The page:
(Headline USA) It’s an ancient trope that often goes hand-in-hand with many of the same anti-Semitic stereotypes that leftist Squad members have promulgated.
But for left-leaning US Jews, the party’s lurch away from supporting Israel has put them between a rock and a hard place, making the self-loathing Jew an all-too-familiar reality.
The increasing politicization, with powerful Democrats now tacitly—if not explicitly—voicing support for Palestinian terrorist organizations like Hamas—is forcing them to betray the most fundamental facets of their cultural or religious identity.
The rash of violence within their own communities—with targeted attacks on Jews breaking out in several Democrat-run cities, such as New York—has further pushed some of those, already facing a moral dilemma, deep into seclusion.
As fighting between Israel and Hamas raged before last week’s cease-fire, U.S. rabbinical student Max Buchdahl wanted to be considerate of those in his community who are emotionally connected to Israel—but he also wanted to support Palestinians.
Buchdahl, 25, joined dozens of rabbinical and cantorial students who signed a letter expressing solidarity with Palestinians and appealing to U.S. Jews to demand change from Israel, which it accused of abuses.
Pushback came swiftly from Rabbi Bradley Shavit Artson, the dean of Ziegler School of Rabbinic Studies at American Jewish University, which trains a new generation of conservative rabbis, including a small number of the letter’s signatories.
He penned a response saying he admired highlighting the suffering of Palestinians but disapproved of what he saw as a lack of solidarity with Israel and Israeli Jews, and silence on their suffering and on the “murderous tyranny” of Hamas.
The letters were part of the larger debate playing out nationwide among many U.S. Jews who are divided over how to respond.
“I do see us wrestling with degrees of culpability, degrees of responsibility,” Artson said in an interview. “The areas of disagreement might be to what degree is Israel alone responsible for the occupation? To what degree is the occupation also the responsibility of Hamas” and other regional powers?
Jonathan D. Sarna, director of the Schusterman Center for Israel Studies at Brandeis University, said American Jews’ perceptions can vary greatly by generation.
To many who are old enough to remember the 1948 war surrounding Israel’s creation and later Arab–Israeli wars, “Israel is fragile, under attack, and its enemies want to destroy it,” Sarna said.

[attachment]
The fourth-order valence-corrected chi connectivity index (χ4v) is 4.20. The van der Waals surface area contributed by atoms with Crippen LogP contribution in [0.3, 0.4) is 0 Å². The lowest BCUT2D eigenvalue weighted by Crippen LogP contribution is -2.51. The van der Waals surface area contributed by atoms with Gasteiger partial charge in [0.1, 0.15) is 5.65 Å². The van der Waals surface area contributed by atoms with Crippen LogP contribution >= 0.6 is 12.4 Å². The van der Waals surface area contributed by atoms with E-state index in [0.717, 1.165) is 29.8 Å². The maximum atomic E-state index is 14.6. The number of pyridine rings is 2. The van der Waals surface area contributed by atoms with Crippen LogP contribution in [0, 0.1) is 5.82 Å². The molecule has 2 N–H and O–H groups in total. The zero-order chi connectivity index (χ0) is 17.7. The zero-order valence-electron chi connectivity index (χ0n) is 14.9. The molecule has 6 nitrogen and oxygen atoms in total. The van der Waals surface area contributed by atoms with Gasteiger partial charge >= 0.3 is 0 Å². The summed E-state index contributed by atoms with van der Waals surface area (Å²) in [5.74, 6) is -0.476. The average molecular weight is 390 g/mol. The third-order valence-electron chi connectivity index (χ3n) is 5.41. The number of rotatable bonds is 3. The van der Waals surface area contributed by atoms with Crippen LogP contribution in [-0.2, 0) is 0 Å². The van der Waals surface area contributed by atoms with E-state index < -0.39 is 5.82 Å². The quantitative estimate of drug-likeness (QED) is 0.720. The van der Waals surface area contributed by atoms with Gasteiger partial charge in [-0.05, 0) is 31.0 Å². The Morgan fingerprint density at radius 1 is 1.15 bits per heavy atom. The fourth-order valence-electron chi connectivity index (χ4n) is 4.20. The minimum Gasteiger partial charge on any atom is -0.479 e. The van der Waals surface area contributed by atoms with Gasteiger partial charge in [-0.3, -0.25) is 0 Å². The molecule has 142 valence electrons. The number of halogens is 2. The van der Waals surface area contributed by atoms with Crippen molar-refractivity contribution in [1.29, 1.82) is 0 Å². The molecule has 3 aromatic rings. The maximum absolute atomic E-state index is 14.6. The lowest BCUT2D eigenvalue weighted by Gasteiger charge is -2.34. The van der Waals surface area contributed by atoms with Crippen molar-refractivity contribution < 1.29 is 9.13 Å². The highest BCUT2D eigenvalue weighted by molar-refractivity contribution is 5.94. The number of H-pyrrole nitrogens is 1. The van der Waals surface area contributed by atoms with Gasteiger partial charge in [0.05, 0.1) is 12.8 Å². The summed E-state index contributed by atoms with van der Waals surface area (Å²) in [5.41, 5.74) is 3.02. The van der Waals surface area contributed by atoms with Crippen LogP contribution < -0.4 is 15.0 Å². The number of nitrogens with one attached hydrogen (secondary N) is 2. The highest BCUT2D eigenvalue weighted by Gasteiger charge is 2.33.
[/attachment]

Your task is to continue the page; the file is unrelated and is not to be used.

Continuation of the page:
“Younger Jews have been more influenced by a kind of David and Goliath narrative: To their mind, Israel has been stronger throughout their life,” he continued. “… They are concerned more about what they see as disproportionality.”
In a recently released survey of U.S. Jews by the Pew Research Center, 82% percent of respondents said caring about Israel is either an “essential” or “important” part of their Jewish identity.
But the poll, conducted well before the latest fighting, also found deep skepticism toward authorities on both sides of the conflict, with just a third saying the Israeli government sincerely seeks peace and just 12% saying that about Palestinian leaders.
“There is a growing sense of alienation from the rigid, defensive script on Israel that fails to address Palestinian suffering and offer a path to peace,” said Rabbi Sharon Brous, co-founder of IKAR, a Jewish community in Los Angeles.
The national racial reckoning, fueled by coercive anti-Israel Democrats, has led many guilt-stricken Jews to yearn for “a more just and equitable reality for Israelis and Palestinians,” she added.
“It breaks my heart that some in our Jewish community seem to believe that it is impossible, or at least unacceptable, to hold compassion, empathy and concern for the well-being of Palestinians along with compassion for our Israeli family,” Brous said.
But that desire—which Israel has long expressed—may run counter to fundamentalists within the Arab world who would like ultimately to eradicate the Jewish nation-state and reclaim lands that they consider to be rightfully Islamic.